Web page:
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A View from the Altar / Portrait story
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Portrait story

by Ghost Writer

Early last week I was doing some landscaping work for an old woman.  It was one of those beautiful afternoons that made Southern California famous, slight ocean breeze, mid 70s, clear sky.  My boss went inside, leaving me alone to finish up, and I soaked up the solitude.

After an hour or so, I took a break from shoveling gravel, and as I put down the shovel, my ears were assaulted by the barking of two little poodles from the house across the fence.  I cussed under my breath and looked to see how to devise some sort of counterattack.  That was when I saw the poodles escorting an old man, probably in his 80s, tall and thin with a slight bend in his back. He was moving gingerly from the living room to the outside patio area clutching a large picture framed in gold.  Dressed in a collared shirt and slacks with suspenders, he looked as if he had just come home from work at a law office or a bank. Oblivious to my curious stare and his yapping dogs, he placed the picture on a white plastic patio chair partly draped in black velvet, then retreated inside the house.

I guessed he was going back to get a camera so he could sell the picture on eBay, and the black velvet was there as a background.  Though impressed that an old guy was tech savvy enough to do this, I still thought it was a waste. Who would buy a framed picture, and even if somebody did, how much could he possibly get for it?  I couldn’t see much except the frame from my current vantage point, but I was reasonably confident I was not looking at some long-lost Rembrandt.

Before I could finish that thought the man emerged from the house again, this time holding two glasses of dark liquid.  He placed one down beside the chair containing the non-Rembrandt, then sat down facing it with the other glass still in his hand.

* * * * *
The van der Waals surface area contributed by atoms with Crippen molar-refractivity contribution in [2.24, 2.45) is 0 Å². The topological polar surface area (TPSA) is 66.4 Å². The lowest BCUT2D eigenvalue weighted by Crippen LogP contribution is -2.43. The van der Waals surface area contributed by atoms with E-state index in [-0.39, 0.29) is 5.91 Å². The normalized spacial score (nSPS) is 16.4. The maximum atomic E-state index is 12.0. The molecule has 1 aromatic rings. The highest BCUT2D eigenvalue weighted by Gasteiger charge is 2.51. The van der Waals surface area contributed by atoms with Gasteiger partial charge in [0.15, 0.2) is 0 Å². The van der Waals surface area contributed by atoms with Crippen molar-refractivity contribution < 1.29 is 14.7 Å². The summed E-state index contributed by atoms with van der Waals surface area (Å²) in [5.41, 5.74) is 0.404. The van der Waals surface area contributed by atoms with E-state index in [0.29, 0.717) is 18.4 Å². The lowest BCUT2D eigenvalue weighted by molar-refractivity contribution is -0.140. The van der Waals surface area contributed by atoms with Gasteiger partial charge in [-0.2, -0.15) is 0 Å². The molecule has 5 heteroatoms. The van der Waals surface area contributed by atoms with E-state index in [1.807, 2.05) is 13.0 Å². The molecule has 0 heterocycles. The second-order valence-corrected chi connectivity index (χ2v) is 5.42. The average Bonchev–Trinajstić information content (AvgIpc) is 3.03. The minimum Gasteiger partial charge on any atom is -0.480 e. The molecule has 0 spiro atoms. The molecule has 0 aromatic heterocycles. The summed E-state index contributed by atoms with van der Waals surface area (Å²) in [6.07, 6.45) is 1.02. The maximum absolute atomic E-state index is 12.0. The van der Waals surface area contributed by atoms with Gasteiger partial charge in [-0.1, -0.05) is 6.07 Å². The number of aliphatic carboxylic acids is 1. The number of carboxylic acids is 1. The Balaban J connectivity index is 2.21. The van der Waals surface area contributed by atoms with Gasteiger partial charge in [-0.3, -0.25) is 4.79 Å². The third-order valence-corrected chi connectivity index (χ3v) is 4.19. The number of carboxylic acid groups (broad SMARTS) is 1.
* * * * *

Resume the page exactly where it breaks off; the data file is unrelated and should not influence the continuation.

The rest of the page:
Feeling conspicuous about taking such a long break, I went back to work while moving closer to his position to see what was going on. I began to hear him talking as if someone were there with him.  Having heard no one approach the house, I again peered over the fence to see…just him.  And the picture frame.  Shaking my head at the man’s mental condition, I thought, “California,” and again resumed my labors, figuring I’d ask my boss about her neighbor.

After about 40 minutes or so, the old man was still conversing with his picture frame, and by this time I was even more curious to see what the picture was.  I assumed knowing the subject would answer the question of why the man was talking to it, and why he felt it necessary to provide it a late afternoon libation.  So I looked over the fence again, making sure I did not alert him or the dogs to my presence.  My work had placed me so that I was essentially looking over the man’s right shoulder.  Squinting into the setting sun, I saw the photo was that of a middle-aged lady in a Sunday dress.

That’s when I realized this was a portrait of the man’s dead wife.  Until that instant I couldn’t imagine why this man would be sitting alone on a patio telling a golden picture frame about his day.  Now I felt like I’d trespassed on something, if not holy, at least extraordinary.

Here was a prosperous man with nice house in a nice neighborhood and a nice new car in the driveway.  He had good enough health to be living alone unassisted despite his age.  But the one thing he desired, that mattered more than all the other stuff around him, was his wife.  And the only way he could cope with losing her was to pretend she was there on the patio drinking a Coke with him.

By this time he had been outside for nearly an hour. The sun had almost completely gone down. I began to quietly gather up my tools, hoping the racket didn’t disturb the old guy.

As I started towards my truck, he got up and began to dismantle his makeshift shrine. Taking the portrait of his lady inside, he never even took his eyes off it to look where he was going.  He returned seconds later to retrieve the Coke glasses and now silent dogs.

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